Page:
Two Notes Audio Engineering Le Bass

Recorded using Gallien-Krueger 400RB head, Ampeg 8x10 cabinet, and PreSonus AudioBox iTwo interface.
Clip 1 - Channel A (clean): gain at 11 o'clock, level at 10 o'clock, bass at noon, treble at noon.
Clip 2 - Channel B (dirty): gain at 3 o'clock, sweep at 10 o'clock, level at 11 o'clock, bass at noon, midrange at 1 o'clock, treble at 11 o'clock.
Clip 3 - Cold Fusion (Metallic Overdrive): Channel A - gain at 11 o'clock, bass at 2 o'clock, treble at noon, fusion at 1 o'clock. Channel B gain at 4 o'clock, sweep at 11 o'clock, level at 3 o'clock, bass at 10 o'clock, midrange at 2 o'clock, treble at 2 o'clock.
Clip 4- Hot Fusion (Heavy Overdrive): Channel A - gain at 5 o'clock, bass at 10 o'clock, treble at 1 o'clock, fusion at 2 o'clock. Channel B - gain at 5 o'clock, sweep at 5 o'clock, level at 2 o'clock, bass at 11 o'clock, midrange at noon, treble at 9 o'clock.

The Le Bass from Two Notes Audio Engineering is the low-flying offering in the company’s tube-based preamp pedal series. Its clever and intuitive interface gives an impressive amount of control over two separate channels—one voiced for clean and responsive tones, and the other for overdriven roar—which can be utilized to great effect individually or simultaneously.

A Little of This, a Little of That
At the heart of the Le Bass is a Ruby 12AX7 tube that’s running at a massive 200 volts. In addition to 1/4" input and output jacks, the Le Bass houses a post-EQ effects loop, a thru output, MIDI in and out, an 1/8" headphone output, a balanced DI out with ground lift, and a switch for engaging the pedal’s analog speaker-simulation circuit. The pedal is powered by an included 12V supply.

The plethora of knobs, switches, and jacks on the Le Bass might be a little overwhelming at first, but they make a lot of sense if you pay attention to how they’re grouped together. Channel A includes dials for gain, volume, bass, and treble. Channel B is governed by six controls for bass, mids, treble, gain, mid-sweep, and volume. Nestled between the control groups is the fusion-mode switch for selecting either “cold” (parallel) or “hot” (series) mode when the fusion feature is engaged to run the channels simultaneously—accomplished by stomping both footswitches at the same time. Below the mode switch is the fusion dial that administers channel A’s level when in fusion mode.

It was initially a little thin on the low end until I turned up the gain to at least 1 o’clock, which was also the point at which the beast inside the box began to rattle its cage with a cranked SVT-like snarl.

An Axe to Grind
I connected the Le Bass between my P bass and the GK 400RB/Ampeg 8x10 pairing. With channel A’s bass and treble controls set to noon and the gain set to about 11 o’clock, the tone was squeaky clean and extraordinarily detailed. Single notes played in the lower registers had a beautifully throaty midrange and a low end that was warm, full, and corpulent. The range of tones afforded by the dual-band EQ was impressive, to say the least. I was able to easily transition from fat-bottomed, hard rock tones to tight and percussive slap-friendly sounds with only minor adjustments to the knobs.

Things took a much more focused turn after I switched to channel B and set its gain to 10 o’clock and the EQ to neutral. Compared to the warm and bubbly quality of channel A, channel B sounded tighter with a bigger emphasis on the lower midrange, which gave its tones an overall heavier and more aggressive quality.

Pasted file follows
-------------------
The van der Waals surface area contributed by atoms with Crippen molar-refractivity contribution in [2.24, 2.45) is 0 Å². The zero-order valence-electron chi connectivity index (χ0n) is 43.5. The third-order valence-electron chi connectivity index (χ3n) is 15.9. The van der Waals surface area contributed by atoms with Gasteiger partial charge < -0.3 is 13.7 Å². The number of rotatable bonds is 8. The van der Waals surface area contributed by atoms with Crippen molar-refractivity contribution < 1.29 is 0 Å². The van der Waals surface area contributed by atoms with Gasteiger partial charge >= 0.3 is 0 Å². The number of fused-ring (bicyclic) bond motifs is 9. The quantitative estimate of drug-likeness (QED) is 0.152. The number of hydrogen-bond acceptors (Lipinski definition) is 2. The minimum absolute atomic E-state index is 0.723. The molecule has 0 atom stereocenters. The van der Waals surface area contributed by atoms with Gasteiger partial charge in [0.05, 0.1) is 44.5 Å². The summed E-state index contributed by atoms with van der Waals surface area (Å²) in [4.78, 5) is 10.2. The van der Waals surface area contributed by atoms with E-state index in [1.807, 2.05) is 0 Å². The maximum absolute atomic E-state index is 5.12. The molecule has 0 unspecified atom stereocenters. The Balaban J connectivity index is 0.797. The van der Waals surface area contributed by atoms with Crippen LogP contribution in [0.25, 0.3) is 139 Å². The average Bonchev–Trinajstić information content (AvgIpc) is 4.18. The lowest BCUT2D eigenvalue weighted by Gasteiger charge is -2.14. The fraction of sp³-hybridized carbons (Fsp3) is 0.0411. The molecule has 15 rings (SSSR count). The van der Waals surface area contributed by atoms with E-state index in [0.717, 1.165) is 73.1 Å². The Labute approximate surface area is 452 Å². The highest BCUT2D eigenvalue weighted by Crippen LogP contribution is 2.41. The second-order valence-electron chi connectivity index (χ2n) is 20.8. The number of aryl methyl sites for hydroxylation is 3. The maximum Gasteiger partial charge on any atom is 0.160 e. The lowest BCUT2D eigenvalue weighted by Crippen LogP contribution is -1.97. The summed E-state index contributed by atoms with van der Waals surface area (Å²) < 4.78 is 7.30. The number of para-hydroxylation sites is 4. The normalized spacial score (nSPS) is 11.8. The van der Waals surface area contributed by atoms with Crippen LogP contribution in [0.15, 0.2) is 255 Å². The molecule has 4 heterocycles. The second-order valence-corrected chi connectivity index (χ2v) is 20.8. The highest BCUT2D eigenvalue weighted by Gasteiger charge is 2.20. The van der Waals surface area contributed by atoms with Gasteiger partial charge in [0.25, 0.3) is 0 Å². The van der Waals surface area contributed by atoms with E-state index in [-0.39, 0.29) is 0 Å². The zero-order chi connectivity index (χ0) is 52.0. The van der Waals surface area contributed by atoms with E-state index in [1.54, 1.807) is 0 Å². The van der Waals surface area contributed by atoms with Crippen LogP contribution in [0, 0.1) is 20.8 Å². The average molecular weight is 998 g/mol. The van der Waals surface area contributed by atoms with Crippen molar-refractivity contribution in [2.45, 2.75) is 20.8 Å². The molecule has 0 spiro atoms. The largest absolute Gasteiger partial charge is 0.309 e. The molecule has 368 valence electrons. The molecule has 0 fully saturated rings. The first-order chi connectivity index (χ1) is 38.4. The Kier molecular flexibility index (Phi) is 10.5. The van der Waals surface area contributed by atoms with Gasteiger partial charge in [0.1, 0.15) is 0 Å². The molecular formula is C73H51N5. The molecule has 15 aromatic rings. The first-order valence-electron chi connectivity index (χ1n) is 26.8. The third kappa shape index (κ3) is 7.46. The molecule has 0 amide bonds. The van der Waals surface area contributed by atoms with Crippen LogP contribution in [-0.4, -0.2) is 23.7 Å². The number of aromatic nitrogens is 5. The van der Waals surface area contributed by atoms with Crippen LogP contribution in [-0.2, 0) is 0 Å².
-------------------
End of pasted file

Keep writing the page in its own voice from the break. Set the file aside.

Easy to use with plenty of connection options. Low noise. Superb articulation. Gobs of roaring overdrive. Fusion modes offer even more versatility.

Channel B can sound thin when using low gain. Hot fusion can sound congested under extreme amounts of drive.


Ease of Use:




Two Notes Le Bass

It was initially a little thin on the low end until I turned up the gain to at least 1 o’clock, which was also the point at which the beast inside the box began to rattle its cage with a cranked SVT-like snarl. The added gain also seemed to grease the wheels of the pedal’s responsiveness, which allowed me to bring in a meatier midrange punch by digging into my Precision’s strings a little harder.

Engaging the fusion feature is an easy, on-the-fly maneuver. The footswitches are placed far enough apart for accurate individual stomping, but still close enough together that my size-11 feet had no issue making contact with both simultaneously. Thanks to its parallel operation, the cold mode was the more articulate of the two. By giving me the ability to effectively blend in channel A’s fat-bottomed cleans with the sharp and strident overdrive of channel B, it not only allowed for some seriously earth-moving tones, but provided an excellent way to fill out channel B’s thinner low-end with lower-gain settings.

Hot-fusion mode picked up where the cold left off, starting with a guttural doom-metal howl and ending with a filthy Moog-like grind that would bring a smile to the face of the most jaded industrial-metal fan. The EQ controls weren’t quite as effective in hot-fusion mode since they were cascading in series, but there were still discernable changes when I swept through each of their ranges. What was most noticeable, however, was the surprisingly low amount of noise—even under the heaviest doses of overdrive.

The Verdict
With its gentle learning curve, hookup options, mammoth-sized tones, MIDI capabilities, and more, the Two Notes Le Bass excels as a jack-of-all-trades stompbox. But above all its advantages, the fusion modes are the real stars of this grindhouse. When tweaked properly, they’re capable of unleashing some of the more fiercely vicious overdriven bass tones you’re likely to hear. For bassists yearning to add a unique blend of punch and grind from a portable, potent package—bon appétit when you get an opportunity to check out the Le Bass.